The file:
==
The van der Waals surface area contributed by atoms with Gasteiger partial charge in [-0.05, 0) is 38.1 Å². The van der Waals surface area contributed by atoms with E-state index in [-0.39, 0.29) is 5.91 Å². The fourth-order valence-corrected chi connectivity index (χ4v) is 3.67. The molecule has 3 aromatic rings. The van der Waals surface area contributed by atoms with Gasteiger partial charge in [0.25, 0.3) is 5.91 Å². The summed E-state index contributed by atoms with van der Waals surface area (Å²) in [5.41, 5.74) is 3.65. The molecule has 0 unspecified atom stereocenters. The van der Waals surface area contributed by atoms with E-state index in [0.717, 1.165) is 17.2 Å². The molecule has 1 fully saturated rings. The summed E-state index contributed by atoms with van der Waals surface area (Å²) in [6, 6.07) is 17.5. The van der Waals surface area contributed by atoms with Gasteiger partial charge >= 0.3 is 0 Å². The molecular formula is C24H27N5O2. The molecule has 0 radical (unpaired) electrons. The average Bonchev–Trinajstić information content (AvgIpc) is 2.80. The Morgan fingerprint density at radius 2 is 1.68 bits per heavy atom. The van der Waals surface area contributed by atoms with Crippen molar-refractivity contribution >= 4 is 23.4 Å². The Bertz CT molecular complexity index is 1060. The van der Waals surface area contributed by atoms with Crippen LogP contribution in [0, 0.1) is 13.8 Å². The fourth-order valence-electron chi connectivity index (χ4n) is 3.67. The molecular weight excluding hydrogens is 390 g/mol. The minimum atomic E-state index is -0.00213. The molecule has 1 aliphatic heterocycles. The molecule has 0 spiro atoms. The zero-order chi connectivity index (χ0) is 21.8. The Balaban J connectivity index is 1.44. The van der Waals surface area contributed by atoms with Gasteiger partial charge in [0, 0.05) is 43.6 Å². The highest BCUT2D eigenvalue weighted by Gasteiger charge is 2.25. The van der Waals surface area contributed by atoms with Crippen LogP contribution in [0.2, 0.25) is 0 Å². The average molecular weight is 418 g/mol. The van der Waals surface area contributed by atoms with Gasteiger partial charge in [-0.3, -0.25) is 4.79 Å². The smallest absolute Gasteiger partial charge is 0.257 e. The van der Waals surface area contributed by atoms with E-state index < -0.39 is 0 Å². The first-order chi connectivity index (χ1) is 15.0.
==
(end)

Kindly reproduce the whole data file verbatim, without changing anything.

The van der Waals surface area contributed by atoms with Gasteiger partial charge in [-0.05, 0) is 38.1 Å². The van der Waals surface area contributed by atoms with E-state index in [-0.39, 0.29) is 5.91 Å². The fourth-order valence-corrected chi connectivity index (χ4v) is 3.67. The molecule has 3 aromatic rings. The van der Waals surface area contributed by atoms with Gasteiger partial charge in [0.25, 0.3) is 5.91 Å². The summed E-state index contributed by atoms with van der Waals surface area (Å²) in [5.41, 5.74) is 3.65. The molecule has 0 unspecified atom stereocenters. The van der Waals surface area contributed by atoms with E-state index in [0.717, 1.165) is 17.2 Å². The molecule has 1 fully saturated rings. The summed E-state index contributed by atoms with van der Waals surface area (Å²) in [6, 6.07) is 17.5. The van der Waals surface area contributed by atoms with Gasteiger partial charge >= 0.3 is 0 Å². The molecular formula is C24H27N5O2. The molecule has 0 radical (unpaired) electrons. The average Bonchev–Trinajstić information content (AvgIpc) is 2.80. The Morgan fingerprint density at radius 2 is 1.68 bits per heavy atom. The van der Waals surface area contributed by atoms with Crippen molar-refractivity contribution >= 4 is 23.4 Å². The Bertz CT molecular complexity index is 1060. The van der Waals surface area contributed by atoms with Crippen LogP contribution in [0, 0.1) is 13.8 Å². The fourth-order valence-electron chi connectivity index (χ4n) is 3.67. The molecular weight excluding hydrogens is 390 g/mol. The minimum atomic E-state index is -0.00213. The molecule has 1 aliphatic heterocycles. The molecule has 0 spiro atoms. The zero-order chi connectivity index (χ0) is 21.8. The Balaban J connectivity index is 1.44. The van der Waals surface area contributed by atoms with Gasteiger partial charge in [0, 0.05) is 43.6 Å². The highest BCUT2D eigenvalue weighted by Gasteiger charge is 2.25. The van der Waals surface area contributed by atoms with Crippen LogP contribution in [0.2, 0.25) is 0 Å². The average molecular weight is 418 g/mol. The van der Waals surface area contributed by atoms with Gasteiger partial charge in [-0.3, -0.25) is 4.79 Å². The smallest absolute Gasteiger partial charge is 0.257 e. The van der Waals surface area contributed by atoms with E-state index < -0.39 is 0 Å². The first-order chi connectivity index (χ1) is 15.0.